Beautifully photographed and beautifully acted as well, Brooklyn is a lovely film »
- Movie Geeks
Christmas is just around the corner and what better way to celebrate than with a limited edition 3D DVD sleeve of the UK’s most beloved bear, Paddington.
Paddington brings together an all-star cast, with Hugh Bonneville (Downton Abbey, Monuments Men) and Sally Hawkins (Made in Dagenham, Blue Jasmine) as Mr. & Mrs. Brown, Nicole Kidman (The Hours, Moulin Rouge) as the evil taxidermist, Julie Walters (Billy Elliot, the Harry Potter series) as Mrs. Bird the housekeeper, Jim Broadbent (Harry Potter, The Iron Lady) as Mr. Gruber the owner of the antiques shop, Peter Capaldi (Dr. Who) as the Browns’ neighbour, Mr. Curry and Ben Whishaw as the voice of Paddington.
To be in with a chance of winning, simply send your answer to the following question to email@example.com…
What kind of bear is Paddington?
A) Peruvian Bear
B) Polar Bear
C) Grizzly Bear
Paddington is available now »
- Laura Holmes
The 2015 British Independent Film Awards nominations have been announced and "The Lobster,"Macbeth," and "45 Years" led the pack! But where's Eddie Redmayne who is soooo good in "The Danish Girl?" At least his co-star, Alicia Vikander, received a nod for Best Actress.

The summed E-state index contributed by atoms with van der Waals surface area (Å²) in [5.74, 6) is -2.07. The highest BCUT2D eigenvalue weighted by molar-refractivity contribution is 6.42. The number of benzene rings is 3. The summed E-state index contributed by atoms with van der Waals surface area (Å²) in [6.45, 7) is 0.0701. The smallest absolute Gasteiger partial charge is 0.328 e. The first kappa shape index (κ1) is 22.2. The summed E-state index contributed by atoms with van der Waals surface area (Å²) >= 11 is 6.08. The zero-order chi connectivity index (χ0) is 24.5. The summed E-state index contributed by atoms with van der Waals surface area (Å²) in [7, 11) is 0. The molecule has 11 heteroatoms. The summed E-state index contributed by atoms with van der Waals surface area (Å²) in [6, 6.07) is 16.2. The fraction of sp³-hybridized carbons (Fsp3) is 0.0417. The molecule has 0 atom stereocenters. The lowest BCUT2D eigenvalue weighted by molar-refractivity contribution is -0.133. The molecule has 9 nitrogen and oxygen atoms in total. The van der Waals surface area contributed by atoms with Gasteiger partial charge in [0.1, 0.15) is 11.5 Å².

Winners will be announced on December 6th. Here's the complete list of nominees of The Moët British Independent Film Awards
Best British Independent Film
Asif Kapadia, .Amy.
Alex Garland, .Ex Machina.
Andrew Haigh, .45 Years.
Yorgos Lanthimos, .The Lobster.
Justin Kurzel, .Macbeth.
Tom Courtenay, .45 Years.
Colin Farrell, .The Lobster.
Michael Fassbender, .Macbeth.
Tom Hardy, .Legend.
Tom Hiddleston, .High-Rise.
Marion Cotillard, .Macbeth.
Carey Mulligan, .Suffragette.
Charlotte Rampling, .45 Years.
Saoirse Ronan, .Brooklyn.
Alicia Vikander, .The Danish Girl.
Best Supporting Actor
Luke Evans, .High-Rise.
Brendan Gleeson, .Suffragette.
Domhnall Gleeson, .Brooklyn.
Sean Harris, .Macbeth.
Ben Whishaw, .The Lobster.
Best Supporting Actress